Gas prices on Ethereum have spiked to their highest level in more than a year. Prices tanking across the entire industry have investors rushing for the exits and driving the cost to use the network up.

After a rocky week or so, cryptocurrency prices made some of their most dramatic moves to date today. The market capitalization of all digital assets plunged as investors sold off almost $50 billion worth of digital currencies in a matter of hours.

Drops of 20 percent or more over the last 24-hours have seen the likes of Bitcoin temporarily fall below $6,000. Meanwhile, the native digital asset on the Ethereum network, ether, is currently trading for just $140 after starting the month at more than $220. In fact, literally the only digital currencies not reeling from today’s drops are stablecoins like USDT, DAI, and USDC.

The rush for the exits has not only caused prices to tank but also fees to skyrocket on the Ethereum network. According to data from cryptocurrency analysis firm Glassnode (@glassnode), the median gas price is now at 29 gwei:

The gas price rises when block space on Ethereum is in high demand. Given that gas powers the decentralized applications built on Ethereum, gas volatility plays havoc with many projects’ business models.

As BeInCrypto has previously reported, surging demand for Ethereum has seen the network grind to a halt before. The example of the popular Ethereum-based game CryptoKitties in 2017 showed the network’s shortcomings at the time. Today’s surging gas prices once again demonstrate that the network still lacks the capacity to facilitate the kind of enterprise adoption many are hopeful for.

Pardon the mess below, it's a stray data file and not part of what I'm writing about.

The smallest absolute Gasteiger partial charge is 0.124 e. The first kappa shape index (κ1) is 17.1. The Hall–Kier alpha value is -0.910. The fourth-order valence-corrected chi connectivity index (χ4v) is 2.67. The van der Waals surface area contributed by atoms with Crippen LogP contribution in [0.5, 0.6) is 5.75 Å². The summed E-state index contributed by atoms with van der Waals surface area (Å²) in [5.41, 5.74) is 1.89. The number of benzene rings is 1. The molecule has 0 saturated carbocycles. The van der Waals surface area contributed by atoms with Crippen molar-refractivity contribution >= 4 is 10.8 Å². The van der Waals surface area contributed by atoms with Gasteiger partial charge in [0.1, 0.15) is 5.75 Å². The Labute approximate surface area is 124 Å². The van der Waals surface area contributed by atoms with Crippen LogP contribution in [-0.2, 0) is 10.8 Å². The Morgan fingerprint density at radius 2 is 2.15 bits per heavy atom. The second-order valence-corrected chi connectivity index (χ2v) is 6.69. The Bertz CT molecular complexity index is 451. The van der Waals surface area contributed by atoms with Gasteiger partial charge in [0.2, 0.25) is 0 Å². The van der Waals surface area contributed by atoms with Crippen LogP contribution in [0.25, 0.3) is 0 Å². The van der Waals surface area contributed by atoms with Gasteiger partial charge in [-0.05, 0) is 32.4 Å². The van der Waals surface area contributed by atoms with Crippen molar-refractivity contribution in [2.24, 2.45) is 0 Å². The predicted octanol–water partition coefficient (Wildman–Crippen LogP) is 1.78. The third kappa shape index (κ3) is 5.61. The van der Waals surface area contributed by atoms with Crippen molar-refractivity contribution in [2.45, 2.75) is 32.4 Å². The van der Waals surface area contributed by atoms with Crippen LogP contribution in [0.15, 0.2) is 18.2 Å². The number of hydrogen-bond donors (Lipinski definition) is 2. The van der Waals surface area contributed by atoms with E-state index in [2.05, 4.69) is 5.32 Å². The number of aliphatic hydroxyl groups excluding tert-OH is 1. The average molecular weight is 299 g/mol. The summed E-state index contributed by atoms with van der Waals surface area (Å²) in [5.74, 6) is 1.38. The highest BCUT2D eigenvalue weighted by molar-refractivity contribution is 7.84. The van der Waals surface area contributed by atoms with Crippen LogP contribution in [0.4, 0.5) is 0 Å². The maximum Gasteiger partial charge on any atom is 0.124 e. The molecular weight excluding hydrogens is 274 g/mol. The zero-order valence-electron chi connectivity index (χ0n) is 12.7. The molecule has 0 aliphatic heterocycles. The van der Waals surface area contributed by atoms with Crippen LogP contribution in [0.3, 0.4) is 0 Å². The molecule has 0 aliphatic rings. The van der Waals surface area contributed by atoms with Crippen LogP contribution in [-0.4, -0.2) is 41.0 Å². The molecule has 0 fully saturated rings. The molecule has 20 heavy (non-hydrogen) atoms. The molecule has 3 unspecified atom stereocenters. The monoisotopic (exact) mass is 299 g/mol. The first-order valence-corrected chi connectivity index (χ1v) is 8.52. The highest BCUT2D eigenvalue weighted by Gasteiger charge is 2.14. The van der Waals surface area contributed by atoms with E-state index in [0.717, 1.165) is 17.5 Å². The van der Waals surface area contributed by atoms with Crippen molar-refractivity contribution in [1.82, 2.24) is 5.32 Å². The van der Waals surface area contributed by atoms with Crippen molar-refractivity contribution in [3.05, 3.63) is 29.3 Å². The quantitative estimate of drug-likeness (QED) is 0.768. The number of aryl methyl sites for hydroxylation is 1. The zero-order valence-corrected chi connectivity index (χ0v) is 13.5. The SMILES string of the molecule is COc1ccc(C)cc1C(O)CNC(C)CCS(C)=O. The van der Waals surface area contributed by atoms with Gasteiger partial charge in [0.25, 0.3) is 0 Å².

According to Glassnode Studio, median gas prices just yesterday were around 9 gwei. At around 2.5x that today, the user experience at any decentralized application continuing to actually attract users on such a traumatic day in the markets will have surely been negatively impacted.

Upgrades in the form of Ethereum 2.0 aim to address fees in the future. Evidently, such changes are sorely needed if the smart contract platform is to ever make good on its ambitions as serving as decentralized world computer.

Rick D.

A former professional gambler, Rick first found Bitcoin in 2013 whilst researching alternative payment methods to use at online casinos. After transitioning to writing full-time in 2016, he put a growing passion for Bitcoin to work for him. He has since written for a number of digital asset publications.

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